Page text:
Art á la carte

Current gallery in Huntington Beach makes every painting count with small exhibition space.

December 19, 2012|By Rhea Mahbubani
  • Innocean USA has a new art gallery in Huntington Beach.
Innocean USA has a new art gallery in Huntington Beach. (SCOTT SMELTZER,…)

A street-level window showcasing a solitary painting.

This is the scene that greets people who pass Current, Innocean USA's recently christened art gallery, in downtown Huntington Beach.

"We had an internal contest asking our employees to submit names for the gallery space," Executive Creative Director Greg Braun said in an email. "Two of our employees submitted the name Current, which is very fitting for our agency philosophy. The name Current was inspired by the powerful regenerative force of the flow of water in the Pacific Ocean — which is center to everything we do creatively here at Innocean."

According to Braun, staff brainstormed ideas about how to use an available storefront window space and decided on an employee-run community art gallery. Previously, the full-service advertising agency has partnered with artists, including Pinky Taylor, Marina DeBris, Alex Chiu and others.

Working with Downtown Huntington Beach Art Walk, Innocean hosts an open house to mark the start of each exhibit and welcomes the public to the agency's production studio to observe additional works of art on display.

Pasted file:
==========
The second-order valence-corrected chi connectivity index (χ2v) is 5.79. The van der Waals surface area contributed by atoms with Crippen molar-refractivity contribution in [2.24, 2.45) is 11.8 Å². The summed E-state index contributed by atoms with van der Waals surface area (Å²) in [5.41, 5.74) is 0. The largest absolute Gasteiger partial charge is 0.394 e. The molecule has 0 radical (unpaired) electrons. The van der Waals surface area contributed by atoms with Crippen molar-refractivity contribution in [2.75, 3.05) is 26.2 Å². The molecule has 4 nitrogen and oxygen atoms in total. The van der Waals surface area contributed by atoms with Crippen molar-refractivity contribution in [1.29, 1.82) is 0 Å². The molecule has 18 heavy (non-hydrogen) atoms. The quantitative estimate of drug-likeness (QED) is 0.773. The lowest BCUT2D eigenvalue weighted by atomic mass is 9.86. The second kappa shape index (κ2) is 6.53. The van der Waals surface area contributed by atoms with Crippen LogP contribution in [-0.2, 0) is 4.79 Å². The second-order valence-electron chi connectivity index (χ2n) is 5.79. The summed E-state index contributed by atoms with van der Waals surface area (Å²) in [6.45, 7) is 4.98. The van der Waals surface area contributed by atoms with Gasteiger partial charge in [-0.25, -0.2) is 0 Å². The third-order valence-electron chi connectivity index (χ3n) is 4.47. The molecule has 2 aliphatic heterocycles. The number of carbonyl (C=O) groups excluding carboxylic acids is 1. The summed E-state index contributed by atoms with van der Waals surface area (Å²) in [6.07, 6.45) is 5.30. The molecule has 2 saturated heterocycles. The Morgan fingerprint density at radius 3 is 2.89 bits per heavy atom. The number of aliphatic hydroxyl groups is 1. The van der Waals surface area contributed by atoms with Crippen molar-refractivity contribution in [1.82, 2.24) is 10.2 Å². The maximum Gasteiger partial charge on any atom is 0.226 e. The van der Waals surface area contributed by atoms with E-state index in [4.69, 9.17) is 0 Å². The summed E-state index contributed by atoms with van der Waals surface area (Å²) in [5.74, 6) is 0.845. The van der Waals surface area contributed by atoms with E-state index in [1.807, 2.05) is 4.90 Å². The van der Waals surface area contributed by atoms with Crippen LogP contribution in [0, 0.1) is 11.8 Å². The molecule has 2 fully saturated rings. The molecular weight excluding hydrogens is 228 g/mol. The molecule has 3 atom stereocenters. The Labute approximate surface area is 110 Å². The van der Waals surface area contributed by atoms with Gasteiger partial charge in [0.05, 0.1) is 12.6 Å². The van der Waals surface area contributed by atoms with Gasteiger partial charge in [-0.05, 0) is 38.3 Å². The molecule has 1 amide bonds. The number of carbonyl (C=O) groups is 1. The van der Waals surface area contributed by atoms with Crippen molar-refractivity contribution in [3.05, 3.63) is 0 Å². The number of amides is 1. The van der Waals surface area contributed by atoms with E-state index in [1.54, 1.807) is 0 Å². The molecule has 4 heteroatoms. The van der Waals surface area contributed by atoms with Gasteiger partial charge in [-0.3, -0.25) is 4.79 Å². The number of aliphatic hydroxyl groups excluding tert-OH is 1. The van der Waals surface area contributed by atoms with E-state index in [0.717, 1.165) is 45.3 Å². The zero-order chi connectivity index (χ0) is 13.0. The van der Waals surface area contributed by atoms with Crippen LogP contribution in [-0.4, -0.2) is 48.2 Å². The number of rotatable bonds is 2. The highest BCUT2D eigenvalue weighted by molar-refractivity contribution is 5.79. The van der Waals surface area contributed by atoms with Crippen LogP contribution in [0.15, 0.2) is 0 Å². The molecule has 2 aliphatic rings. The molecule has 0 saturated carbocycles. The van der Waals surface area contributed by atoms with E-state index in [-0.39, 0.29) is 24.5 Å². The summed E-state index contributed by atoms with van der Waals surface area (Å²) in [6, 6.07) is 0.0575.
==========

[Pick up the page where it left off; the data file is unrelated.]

The first artist whose work has graced the walls of Current is Southern California-based Josh Agle, more popularly known as Shag, whose work debuted during September's Huntington Beach Art Walk.

The multimedia exhibition, which celebrates Shag's characteristic use of vivid colors and modern aesthetic, comprises 10 paintings, only one of which can be viewed from the street. Eight other pieces — a combination of serigraphs, artist's proofs and printer's proofs — are presented in Innocean's studio, the site of the exhibit's launch, while another is on view in the company's lobby.

From its spot in the window, "Paradise," displayed at the Laguna Art Museum in 2007, invites the attention of passersby. The team has incorporated AstroTurf and constructed trees for a three-dimensional effect.

"We chose 'Paradise' for a number of reasons, including the fact that the painting is quintessential Shag, which is the theme of this installation," gallery curator Chrissy Borgata Luizzi said in an email about the artist's purple and green-hued interpretation of consumerism and consumption. "Vibrant and colorful, 'Paradise' was the perfect painting to be on display for our Innocean and Huntington Beach community to enjoy."

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